A few weeks ago, The Texas Tribune asked for emails sent to Gov. Greg Abbott’s staff as he was deciding which of the thousands of bills on his desk he would sign and which ones he would veto.
The documents, produced by Abbott’s office Friday, reveal how the governor's vetoes blindsided some Democratic lawmakers, while his staff kept evangelical Christian leaders informed when he shot down legislation they opposed.
This year, Abbott vetoed 50 bills passed by the Legislature — the most bills tanked by a governor's pen since 2007 — setting a personal record for the governor in his second legislative session.
Those vetoes included Senate Bill 667, by state Sen. Judith Zaffirini, D-Laredo, which would have created a state-run compliance program for people who serve as guardians to elderly Texans. Abbott torpedoed the program, saying it would have created a “new state bureaucracy” that would cost more than $5 million every two years.
Zaffirini appeared stunned by the decision. In an impassioned email to Abbott’s staff, she wrote that the veto meant “bad actors, including corrupt judges and conspirators who abuse, neglect, and exploit persons under guardianship, will rest more easily.”
In all, Zaffirini said Abbott vetoed 10 pieces of legislation that she was involved in. The Laredo Democrat called that “a harsh blow that is difficult to accept, especially since I was confident in what I thought was our productive and open working relationship.”
Another bill that fell to the governor’s veto pen was Senate Bill 1444 by state Sen. Royce West, D-Dallas. That proposal sought to improve efficiency in certain child protection court cases because, its supporters say, court delays can slow a child’s placement in a permanent home.
Explaining his decision, Abbott said the bill would “expand the power of unelected judges” while infringing on Texans’ rights by making certain rulings unable to be appealed.
An email sent by Graham Keever, one of West’s staffers, indicated his office was caught unawares by the veto. The text of the email included only a link to Abbott’s press release announcing the governor had killed the bill. Keever’s subject line read: “ummmm.”
Jay Dyer, Abbott’s legislative affairs director, responded the following day that he had spoken with the senator.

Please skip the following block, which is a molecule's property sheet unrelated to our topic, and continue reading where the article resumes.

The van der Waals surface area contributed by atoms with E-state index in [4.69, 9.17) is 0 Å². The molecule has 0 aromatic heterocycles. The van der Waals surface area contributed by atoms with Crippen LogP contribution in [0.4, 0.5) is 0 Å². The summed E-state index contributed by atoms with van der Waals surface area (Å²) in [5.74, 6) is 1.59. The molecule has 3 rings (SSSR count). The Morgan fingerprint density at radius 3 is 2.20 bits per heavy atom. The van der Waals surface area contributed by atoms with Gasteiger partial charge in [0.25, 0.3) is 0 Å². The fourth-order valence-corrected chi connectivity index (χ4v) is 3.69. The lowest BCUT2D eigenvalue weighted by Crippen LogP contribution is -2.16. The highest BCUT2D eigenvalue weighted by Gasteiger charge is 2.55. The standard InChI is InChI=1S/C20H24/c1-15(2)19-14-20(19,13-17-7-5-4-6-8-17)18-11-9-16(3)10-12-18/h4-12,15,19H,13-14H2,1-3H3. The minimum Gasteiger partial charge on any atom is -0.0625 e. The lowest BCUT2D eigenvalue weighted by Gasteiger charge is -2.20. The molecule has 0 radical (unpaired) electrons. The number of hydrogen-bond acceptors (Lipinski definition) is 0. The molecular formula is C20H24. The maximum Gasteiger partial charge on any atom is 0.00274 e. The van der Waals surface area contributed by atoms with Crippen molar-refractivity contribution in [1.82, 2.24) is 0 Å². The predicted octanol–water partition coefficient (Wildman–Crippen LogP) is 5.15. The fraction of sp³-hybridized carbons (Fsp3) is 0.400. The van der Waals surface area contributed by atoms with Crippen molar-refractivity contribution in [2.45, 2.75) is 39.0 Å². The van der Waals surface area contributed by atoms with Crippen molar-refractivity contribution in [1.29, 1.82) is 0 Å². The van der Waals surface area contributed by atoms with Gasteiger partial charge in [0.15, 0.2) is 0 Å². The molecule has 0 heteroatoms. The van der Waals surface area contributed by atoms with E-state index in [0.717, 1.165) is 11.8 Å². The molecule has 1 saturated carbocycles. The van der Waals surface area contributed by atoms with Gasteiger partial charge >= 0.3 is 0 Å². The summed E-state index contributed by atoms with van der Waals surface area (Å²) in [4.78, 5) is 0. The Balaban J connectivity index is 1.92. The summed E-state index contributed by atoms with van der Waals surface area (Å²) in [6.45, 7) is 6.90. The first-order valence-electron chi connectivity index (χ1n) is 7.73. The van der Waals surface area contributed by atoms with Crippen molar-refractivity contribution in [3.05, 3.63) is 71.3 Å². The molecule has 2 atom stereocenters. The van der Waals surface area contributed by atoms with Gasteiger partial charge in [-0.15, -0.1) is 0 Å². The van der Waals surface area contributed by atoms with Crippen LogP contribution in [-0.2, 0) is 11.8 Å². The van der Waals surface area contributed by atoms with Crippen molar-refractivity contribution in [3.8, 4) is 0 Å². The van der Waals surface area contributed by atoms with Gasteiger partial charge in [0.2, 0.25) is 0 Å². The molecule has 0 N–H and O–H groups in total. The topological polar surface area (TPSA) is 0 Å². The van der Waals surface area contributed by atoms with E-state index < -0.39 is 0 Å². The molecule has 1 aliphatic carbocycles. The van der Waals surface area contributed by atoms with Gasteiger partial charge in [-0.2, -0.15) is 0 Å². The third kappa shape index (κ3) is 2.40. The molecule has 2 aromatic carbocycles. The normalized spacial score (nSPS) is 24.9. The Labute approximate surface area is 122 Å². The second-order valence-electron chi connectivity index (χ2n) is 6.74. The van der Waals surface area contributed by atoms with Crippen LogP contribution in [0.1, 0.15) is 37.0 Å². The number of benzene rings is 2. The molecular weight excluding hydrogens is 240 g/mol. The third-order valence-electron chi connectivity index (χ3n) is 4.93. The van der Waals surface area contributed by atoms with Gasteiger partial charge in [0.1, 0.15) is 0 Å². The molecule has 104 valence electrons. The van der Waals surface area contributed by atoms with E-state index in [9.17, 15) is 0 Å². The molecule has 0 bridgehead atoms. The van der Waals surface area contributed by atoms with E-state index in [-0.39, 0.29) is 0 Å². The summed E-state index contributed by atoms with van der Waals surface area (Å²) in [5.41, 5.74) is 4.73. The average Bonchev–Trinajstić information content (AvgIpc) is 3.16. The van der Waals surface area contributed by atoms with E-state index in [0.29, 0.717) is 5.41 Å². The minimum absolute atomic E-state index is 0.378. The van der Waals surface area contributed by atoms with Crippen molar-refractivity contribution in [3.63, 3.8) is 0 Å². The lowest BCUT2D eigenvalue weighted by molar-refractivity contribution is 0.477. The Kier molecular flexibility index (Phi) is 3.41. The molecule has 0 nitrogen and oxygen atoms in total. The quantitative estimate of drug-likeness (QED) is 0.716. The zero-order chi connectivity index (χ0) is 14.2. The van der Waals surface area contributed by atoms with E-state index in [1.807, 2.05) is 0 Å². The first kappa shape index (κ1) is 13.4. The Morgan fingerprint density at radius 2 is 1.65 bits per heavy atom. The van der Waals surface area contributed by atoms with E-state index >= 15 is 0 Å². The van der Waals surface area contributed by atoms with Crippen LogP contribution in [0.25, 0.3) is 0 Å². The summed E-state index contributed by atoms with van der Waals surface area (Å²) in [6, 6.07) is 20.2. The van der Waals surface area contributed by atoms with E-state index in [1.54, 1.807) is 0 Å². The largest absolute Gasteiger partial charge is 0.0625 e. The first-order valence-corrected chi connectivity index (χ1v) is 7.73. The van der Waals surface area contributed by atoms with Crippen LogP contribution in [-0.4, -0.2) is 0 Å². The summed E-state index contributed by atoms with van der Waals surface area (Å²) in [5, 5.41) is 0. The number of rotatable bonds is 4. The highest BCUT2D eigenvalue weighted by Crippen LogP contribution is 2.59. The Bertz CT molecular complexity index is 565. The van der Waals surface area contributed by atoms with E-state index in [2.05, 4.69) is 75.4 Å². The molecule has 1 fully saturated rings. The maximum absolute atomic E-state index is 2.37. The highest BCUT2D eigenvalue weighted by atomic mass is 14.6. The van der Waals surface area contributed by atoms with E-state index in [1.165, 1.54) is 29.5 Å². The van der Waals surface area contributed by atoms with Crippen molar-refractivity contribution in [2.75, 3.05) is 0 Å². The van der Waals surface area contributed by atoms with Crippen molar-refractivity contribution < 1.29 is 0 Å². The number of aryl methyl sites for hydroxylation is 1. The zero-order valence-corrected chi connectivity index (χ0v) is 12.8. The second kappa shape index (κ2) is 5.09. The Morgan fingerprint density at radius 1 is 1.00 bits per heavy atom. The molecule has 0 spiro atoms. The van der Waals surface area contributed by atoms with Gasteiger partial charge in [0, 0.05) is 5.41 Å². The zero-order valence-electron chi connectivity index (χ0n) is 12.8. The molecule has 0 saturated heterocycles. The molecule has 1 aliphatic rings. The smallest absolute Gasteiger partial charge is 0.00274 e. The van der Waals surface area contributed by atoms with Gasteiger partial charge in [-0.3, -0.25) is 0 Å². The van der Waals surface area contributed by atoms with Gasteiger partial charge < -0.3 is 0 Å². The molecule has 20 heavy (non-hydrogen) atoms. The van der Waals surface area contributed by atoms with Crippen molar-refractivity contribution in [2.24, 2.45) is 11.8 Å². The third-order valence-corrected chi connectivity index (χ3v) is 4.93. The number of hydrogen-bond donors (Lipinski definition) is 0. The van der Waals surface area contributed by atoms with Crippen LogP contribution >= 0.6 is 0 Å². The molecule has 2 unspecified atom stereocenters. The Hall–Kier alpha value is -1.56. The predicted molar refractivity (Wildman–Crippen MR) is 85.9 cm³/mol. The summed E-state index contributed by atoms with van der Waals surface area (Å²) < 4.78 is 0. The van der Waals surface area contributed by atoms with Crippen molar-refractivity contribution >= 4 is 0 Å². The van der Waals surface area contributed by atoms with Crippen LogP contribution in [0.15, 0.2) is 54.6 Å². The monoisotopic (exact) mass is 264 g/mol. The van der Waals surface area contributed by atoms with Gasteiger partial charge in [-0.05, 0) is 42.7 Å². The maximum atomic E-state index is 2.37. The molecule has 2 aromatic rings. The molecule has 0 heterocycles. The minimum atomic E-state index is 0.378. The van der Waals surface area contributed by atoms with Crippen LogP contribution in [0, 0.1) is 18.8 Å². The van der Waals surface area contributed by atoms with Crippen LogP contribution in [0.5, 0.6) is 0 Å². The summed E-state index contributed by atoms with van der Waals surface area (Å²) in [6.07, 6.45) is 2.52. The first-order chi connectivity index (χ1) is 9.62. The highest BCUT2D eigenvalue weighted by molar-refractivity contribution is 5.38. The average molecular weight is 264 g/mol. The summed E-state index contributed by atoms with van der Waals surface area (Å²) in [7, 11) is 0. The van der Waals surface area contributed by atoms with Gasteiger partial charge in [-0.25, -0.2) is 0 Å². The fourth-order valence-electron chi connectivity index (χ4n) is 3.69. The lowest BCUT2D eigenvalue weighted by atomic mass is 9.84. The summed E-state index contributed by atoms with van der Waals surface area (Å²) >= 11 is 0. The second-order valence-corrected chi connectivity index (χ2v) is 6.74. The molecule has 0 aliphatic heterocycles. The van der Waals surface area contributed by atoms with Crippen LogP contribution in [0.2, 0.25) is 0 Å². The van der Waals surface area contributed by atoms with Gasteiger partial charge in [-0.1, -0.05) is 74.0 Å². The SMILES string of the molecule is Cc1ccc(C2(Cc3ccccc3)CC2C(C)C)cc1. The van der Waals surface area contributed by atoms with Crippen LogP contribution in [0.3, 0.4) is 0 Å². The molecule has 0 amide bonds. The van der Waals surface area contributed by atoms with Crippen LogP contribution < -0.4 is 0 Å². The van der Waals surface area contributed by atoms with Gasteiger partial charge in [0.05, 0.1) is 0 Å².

Earlier this month, Abbott also vetoed about $120 million from the state’s two-year, $217 billion budget. Among the programs that faced cuts were the Houston Crime Stoppers, a non-profit that encourages people to report criminal activity to a tip line.
Rania Mankarious, its executive director, wrote to the governor’s staff urging them to reconsider the decision to cut $4 million from their program’s budget. “We all believe … that there is no way Governor Abbott would veto our item and knowingly hurt an organization like Crime Stoppers of Houston, a non-profit that is literally bringing the community together to do everything Governor Abbott champions and stands for.”
The governor’s office did not produce any documents showing an emailed response to Mankarious’s note.
Other groups received emails from the governor’s staff informing them of Abbott’s vetoes. Those included the Southern Baptists of Texas Convention and the Texas Eagle Forum, a social conservative group.
Ben Taylor, the governor’s outreach director, sent a note to Cindy Asmussen, the Baptist group’s ethics and religious liberty adviser, and Trayce Bradford, president of the Texas Eagle Forum, letting them know that a piece of legislation they apparently opposed had been killed by the governor.
The proposal, House Bill 1342, would have created an optional curriculum for public schools to teach students about sexual abuse prevention. Abbott said he opposed the bill because it would not have allowed parents to opt their children out of receiving the training. A similar measure, Senate Bill 2039, allows parents to let their children opt out of the lessons and was signed by the governor.
"That is great news," Asmussen wrote back.
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